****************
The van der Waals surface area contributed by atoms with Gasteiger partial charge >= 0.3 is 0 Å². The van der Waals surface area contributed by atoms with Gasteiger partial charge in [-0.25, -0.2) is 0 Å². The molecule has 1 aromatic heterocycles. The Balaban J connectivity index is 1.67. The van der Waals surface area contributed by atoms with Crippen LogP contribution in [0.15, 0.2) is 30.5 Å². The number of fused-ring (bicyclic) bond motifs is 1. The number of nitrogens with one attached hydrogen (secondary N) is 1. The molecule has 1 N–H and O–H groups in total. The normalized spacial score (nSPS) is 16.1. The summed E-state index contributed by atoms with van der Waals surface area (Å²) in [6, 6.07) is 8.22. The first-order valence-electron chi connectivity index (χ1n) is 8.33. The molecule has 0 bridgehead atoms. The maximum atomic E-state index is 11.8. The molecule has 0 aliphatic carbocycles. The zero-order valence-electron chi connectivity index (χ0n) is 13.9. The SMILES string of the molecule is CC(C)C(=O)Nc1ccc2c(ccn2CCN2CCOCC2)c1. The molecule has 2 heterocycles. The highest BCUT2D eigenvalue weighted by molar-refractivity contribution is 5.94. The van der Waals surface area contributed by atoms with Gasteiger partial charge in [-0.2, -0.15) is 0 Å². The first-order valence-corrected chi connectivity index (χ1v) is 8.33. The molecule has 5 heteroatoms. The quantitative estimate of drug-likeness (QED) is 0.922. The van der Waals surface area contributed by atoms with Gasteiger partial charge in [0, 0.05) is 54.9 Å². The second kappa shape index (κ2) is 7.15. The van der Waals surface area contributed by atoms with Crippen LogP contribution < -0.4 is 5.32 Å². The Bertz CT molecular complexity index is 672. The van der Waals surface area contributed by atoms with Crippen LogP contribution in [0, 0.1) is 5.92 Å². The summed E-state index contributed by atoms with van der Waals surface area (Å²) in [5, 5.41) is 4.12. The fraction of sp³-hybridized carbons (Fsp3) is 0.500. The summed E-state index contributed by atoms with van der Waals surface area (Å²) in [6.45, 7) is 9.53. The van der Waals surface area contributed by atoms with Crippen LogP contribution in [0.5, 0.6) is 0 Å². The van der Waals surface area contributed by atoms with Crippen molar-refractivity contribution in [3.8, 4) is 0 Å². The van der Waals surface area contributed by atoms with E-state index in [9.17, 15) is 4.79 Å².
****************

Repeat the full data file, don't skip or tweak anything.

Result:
The van der Waals surface area contributed by atoms with Gasteiger partial charge >= 0.3 is 0 Å². The van der Waals surface area contributed by atoms with Gasteiger partial charge in [-0.25, -0.2) is 0 Å². The molecule has 1 aromatic heterocycles. The Balaban J connectivity index is 1.67. The van der Waals surface area contributed by atoms with Crippen LogP contribution in [0.15, 0.2) is 30.5 Å². The number of fused-ring (bicyclic) bond motifs is 1. The number of nitrogens with one attached hydrogen (secondary N) is 1. The molecule has 1 N–H and O–H groups in total. The normalized spacial score (nSPS) is 16.1. The summed E-state index contributed by atoms with van der Waals surface area (Å²) in [6, 6.07) is 8.22. The first-order valence-electron chi connectivity index (χ1n) is 8.33. The molecule has 0 bridgehead atoms. The maximum atomic E-state index is 11.8. The molecule has 0 aliphatic carbocycles. The zero-order valence-electron chi connectivity index (χ0n) is 13.9. The SMILES string of the molecule is CC(C)C(=O)Nc1ccc2c(ccn2CCN2CCOCC2)c1. The molecule has 2 heterocycles. The highest BCUT2D eigenvalue weighted by molar-refractivity contribution is 5.94. The van der Waals surface area contributed by atoms with Gasteiger partial charge in [-0.2, -0.15) is 0 Å². The first-order valence-corrected chi connectivity index (χ1v) is 8.33. The molecule has 5 heteroatoms. The quantitative estimate of drug-likeness (QED) is 0.922. The van der Waals surface area contributed by atoms with Gasteiger partial charge in [0, 0.05) is 54.9 Å². The second kappa shape index (κ2) is 7.15. The van der Waals surface area contributed by atoms with Crippen LogP contribution < -0.4 is 5.32 Å². The Bertz CT molecular complexity index is 672. The van der Waals surface area contributed by atoms with Crippen LogP contribution in [0, 0.1) is 5.92 Å². The summed E-state index contributed by atoms with van der Waals surface area (Å²) in [5, 5.41) is 4.12. The fraction of sp³-hybridized carbons (Fsp3) is 0.500. The summed E-state index contributed by atoms with van der Waals surface area (Å²) in [6.45, 7) is 9.53. The van der Waals surface area contributed by atoms with Crippen LogP contribution in [0.5, 0.6) is 0 Å². The van der Waals surface area contributed by atoms with Crippen molar-refractivity contribution in [3.8, 4) is 0 Å². The van der Waals surface area contributed by atoms with E-state index in [9.17, 15) is 4.79 Å².